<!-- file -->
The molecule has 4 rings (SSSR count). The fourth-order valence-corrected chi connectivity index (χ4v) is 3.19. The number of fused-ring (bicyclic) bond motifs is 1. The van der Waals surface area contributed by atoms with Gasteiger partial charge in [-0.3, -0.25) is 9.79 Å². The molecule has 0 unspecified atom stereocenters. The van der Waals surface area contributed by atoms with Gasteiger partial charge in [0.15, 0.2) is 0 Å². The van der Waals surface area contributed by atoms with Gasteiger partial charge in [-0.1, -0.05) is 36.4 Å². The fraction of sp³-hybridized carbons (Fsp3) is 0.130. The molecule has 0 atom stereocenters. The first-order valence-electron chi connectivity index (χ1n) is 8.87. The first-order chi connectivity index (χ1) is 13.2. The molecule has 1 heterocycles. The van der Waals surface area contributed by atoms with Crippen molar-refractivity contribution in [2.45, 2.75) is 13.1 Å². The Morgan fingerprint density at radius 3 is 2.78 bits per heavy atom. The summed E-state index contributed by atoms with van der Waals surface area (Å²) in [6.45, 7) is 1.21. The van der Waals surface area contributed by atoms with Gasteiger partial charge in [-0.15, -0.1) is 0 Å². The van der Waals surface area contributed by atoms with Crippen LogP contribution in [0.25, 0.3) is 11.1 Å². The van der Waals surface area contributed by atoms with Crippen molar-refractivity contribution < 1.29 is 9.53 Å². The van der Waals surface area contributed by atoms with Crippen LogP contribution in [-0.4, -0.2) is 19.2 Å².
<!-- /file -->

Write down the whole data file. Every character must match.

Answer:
The molecule has 4 rings (SSSR count). The fourth-order valence-corrected chi connectivity index (χ4v) is 3.19. The number of fused-ring (bicyclic) bond motifs is 1. The van der Waals surface area contributed by atoms with Gasteiger partial charge in [-0.3, -0.25) is 9.79 Å². The molecule has 0 unspecified atom stereocenters. The van der Waals surface area contributed by atoms with Gasteiger partial charge in [0.15, 0.2) is 0 Å². The van der Waals surface area contributed by atoms with Gasteiger partial charge in [-0.1, -0.05) is 36.4 Å². The fraction of sp³-hybridized carbons (Fsp3) is 0.130. The molecule has 0 atom stereocenters. The first-order valence-electron chi connectivity index (χ1n) is 8.87. The first-order chi connectivity index (χ1) is 13.2. The molecule has 1 heterocycles. The van der Waals surface area contributed by atoms with Crippen molar-refractivity contribution in [2.45, 2.75) is 13.1 Å². The Morgan fingerprint density at radius 3 is 2.78 bits per heavy atom. The summed E-state index contributed by atoms with van der Waals surface area (Å²) in [6.45, 7) is 1.21. The van der Waals surface area contributed by atoms with Gasteiger partial charge in [-0.15, -0.1) is 0 Å². The van der Waals surface area contributed by atoms with Crippen LogP contribution in [0.25, 0.3) is 11.1 Å². The van der Waals surface area contributed by atoms with Crippen molar-refractivity contribution < 1.29 is 9.53 Å². The van der Waals surface area contributed by atoms with Crippen LogP contribution in [-0.4, -0.2) is 19.2 Å².